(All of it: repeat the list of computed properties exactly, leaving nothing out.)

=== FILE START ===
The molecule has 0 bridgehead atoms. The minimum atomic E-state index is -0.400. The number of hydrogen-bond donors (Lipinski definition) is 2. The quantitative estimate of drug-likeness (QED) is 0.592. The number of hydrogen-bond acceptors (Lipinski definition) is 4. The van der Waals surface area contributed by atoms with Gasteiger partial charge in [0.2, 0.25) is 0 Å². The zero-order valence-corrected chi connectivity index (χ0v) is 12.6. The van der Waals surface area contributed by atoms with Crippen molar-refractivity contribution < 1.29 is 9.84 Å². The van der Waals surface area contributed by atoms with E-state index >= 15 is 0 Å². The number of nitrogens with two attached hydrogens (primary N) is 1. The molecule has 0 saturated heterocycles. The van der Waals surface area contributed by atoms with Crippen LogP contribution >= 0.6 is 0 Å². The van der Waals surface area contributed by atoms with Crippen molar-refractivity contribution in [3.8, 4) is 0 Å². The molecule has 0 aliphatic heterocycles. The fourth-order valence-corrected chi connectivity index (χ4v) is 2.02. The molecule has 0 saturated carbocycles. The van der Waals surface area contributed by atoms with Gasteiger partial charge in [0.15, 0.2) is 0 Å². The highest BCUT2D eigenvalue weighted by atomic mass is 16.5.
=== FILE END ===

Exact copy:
The molecule has 0 bridgehead atoms. The minimum atomic E-state index is -0.400. The number of hydrogen-bond donors (Lipinski definition) is 2. The quantitative estimate of drug-likeness (QED) is 0.592. The number of hydrogen-bond acceptors (Lipinski definition) is 4. The van der Waals surface area contributed by atoms with Gasteiger partial charge in [0.2, 0.25) is 0 Å². The zero-order valence-corrected chi connectivity index (χ0v) is 12.6. The van der Waals surface area contributed by atoms with Crippen molar-refractivity contribution < 1.29 is 9.84 Å². The van der Waals surface area contributed by atoms with E-state index >= 15 is 0 Å². The number of nitrogens with two attached hydrogens (primary N) is 1. The molecule has 0 saturated heterocycles. The van der Waals surface area contributed by atoms with Crippen LogP contribution >= 0.6 is 0 Å². The van der Waals surface area contributed by atoms with Crippen molar-refractivity contribution in [3.8, 4) is 0 Å². The molecule has 0 aliphatic heterocycles. The fourth-order valence-corrected chi connectivity index (χ4v) is 2.02. The molecule has 0 saturated carbocycles. The van der Waals surface area contributed by atoms with Gasteiger partial charge in [0.15, 0.2) is 0 Å². The highest BCUT2D eigenvalue weighted by atomic mass is 16.5.